Tesla releases software update enabling Autopilot to stay in passing lane

With a new Software Update, Tesla Autopilot is now offering drivers the option to remain in the passing lane. Though standard traffic rules recommend drivers maneuver in the right lane and only use the left lane to pass slower vehicles, some travelers prefer to stay in the “fast lane,” and Tesla now gives this choice in its Autopilot feature.

The functionality is officially named “Exit Passing Lane,” and is included in the 2020.36.10 Software Update. The capability is available on Autopilot with Navigate, which is different from the Complete Self-Driving package, which includes operation of Hardware 2.5 or newer.

“Exit Passing Lane” is also available on all four newly launched Tesla models and is available in the USA, Australia, Canada, China and New Zealand.

According to TeslaScope.com, the release notes state:

While Navigate on Autopilot is activated, your car can now remain in the passing lane. To adjust your passing lane preference, tap Controls > Autopilot > CUSTOMIZE NAVIGATE ON AUTOPILOT > EXIT PASSING LANE.

Tesla is releasing this update as an option to give drivers more customization during their driving experience. Although the right lane is generally a quicker direction of travel, in many states the driving rules suggest that the right lane can be used only to overtake slower vehicles. The overuse of the lane will slow down traffic flow.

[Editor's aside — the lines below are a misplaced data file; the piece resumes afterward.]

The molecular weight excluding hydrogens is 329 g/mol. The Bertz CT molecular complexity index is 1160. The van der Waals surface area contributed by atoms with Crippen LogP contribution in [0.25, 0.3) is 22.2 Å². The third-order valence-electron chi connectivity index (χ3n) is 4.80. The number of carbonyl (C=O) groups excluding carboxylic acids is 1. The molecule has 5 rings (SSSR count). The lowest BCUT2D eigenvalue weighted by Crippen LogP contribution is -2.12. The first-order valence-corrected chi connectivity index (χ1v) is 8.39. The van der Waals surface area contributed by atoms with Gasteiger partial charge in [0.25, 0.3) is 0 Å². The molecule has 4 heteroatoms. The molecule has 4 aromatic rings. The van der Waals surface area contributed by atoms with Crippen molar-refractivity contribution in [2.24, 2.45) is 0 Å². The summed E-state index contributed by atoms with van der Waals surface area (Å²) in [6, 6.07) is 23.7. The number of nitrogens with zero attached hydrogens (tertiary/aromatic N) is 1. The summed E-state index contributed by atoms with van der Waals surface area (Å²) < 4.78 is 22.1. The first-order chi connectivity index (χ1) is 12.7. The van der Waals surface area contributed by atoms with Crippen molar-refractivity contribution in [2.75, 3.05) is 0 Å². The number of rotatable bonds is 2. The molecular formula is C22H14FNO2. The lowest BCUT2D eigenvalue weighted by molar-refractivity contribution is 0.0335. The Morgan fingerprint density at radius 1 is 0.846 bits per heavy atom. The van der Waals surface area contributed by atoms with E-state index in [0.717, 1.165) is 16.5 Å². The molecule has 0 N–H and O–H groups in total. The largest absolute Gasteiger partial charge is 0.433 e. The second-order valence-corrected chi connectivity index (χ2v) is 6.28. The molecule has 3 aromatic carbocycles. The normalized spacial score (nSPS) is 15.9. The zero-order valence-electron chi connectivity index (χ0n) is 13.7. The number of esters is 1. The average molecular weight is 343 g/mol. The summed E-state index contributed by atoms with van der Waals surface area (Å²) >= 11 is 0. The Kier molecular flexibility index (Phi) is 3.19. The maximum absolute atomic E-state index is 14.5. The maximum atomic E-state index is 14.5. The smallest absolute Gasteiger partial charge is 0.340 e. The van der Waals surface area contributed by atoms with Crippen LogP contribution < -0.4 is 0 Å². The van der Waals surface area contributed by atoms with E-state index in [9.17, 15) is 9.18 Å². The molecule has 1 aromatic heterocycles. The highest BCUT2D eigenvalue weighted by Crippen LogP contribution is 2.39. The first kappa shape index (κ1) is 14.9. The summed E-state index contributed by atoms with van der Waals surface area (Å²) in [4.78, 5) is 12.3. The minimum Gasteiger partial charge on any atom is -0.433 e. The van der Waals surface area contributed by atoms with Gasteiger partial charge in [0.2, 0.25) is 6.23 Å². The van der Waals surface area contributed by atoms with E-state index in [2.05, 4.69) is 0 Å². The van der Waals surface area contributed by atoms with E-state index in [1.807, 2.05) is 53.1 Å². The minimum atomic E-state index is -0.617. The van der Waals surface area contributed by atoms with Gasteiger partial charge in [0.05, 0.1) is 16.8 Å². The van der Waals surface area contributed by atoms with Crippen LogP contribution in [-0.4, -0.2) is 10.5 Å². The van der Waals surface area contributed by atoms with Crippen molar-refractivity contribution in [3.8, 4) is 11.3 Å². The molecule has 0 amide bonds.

Tesla Model 3 exits freeway on Autopilot (Credit: Cf Tesla via YouTube)

Extensive driving in the “fast lane” will result in tickets and fines. However, where the misunderstanding comes in, is the state-to-state variation in laws surrounding the use of the left lane. According to Geico, 29 states have legislation specifying that “any car moving slower than the surrounding traffic should be in the right lane.” However, other states are more restrictive, and remember that the left lane is only reserved to turn or pass.

In Georgia, driving slower on the left lane than neighboring traffic is a misdemeanor, and Tennesee has a $50 fine for drivers on the left lane who travel at a slower speed than others.

In order for Navigate on Autopilot to automatically return to the right-hand lane, the feature will now need to be turned on. Otherwise, the Tesla vehicle will remain in the left-hand lane.

Having the option to return to the left lane allows drivers the ability to monitor their driving style while semi-autonomous features of Tesla are being used. Combined with the “following distance” option of Tesla, the feature will give owners complete control over how their car functions while using the Full Self-Driving suite.

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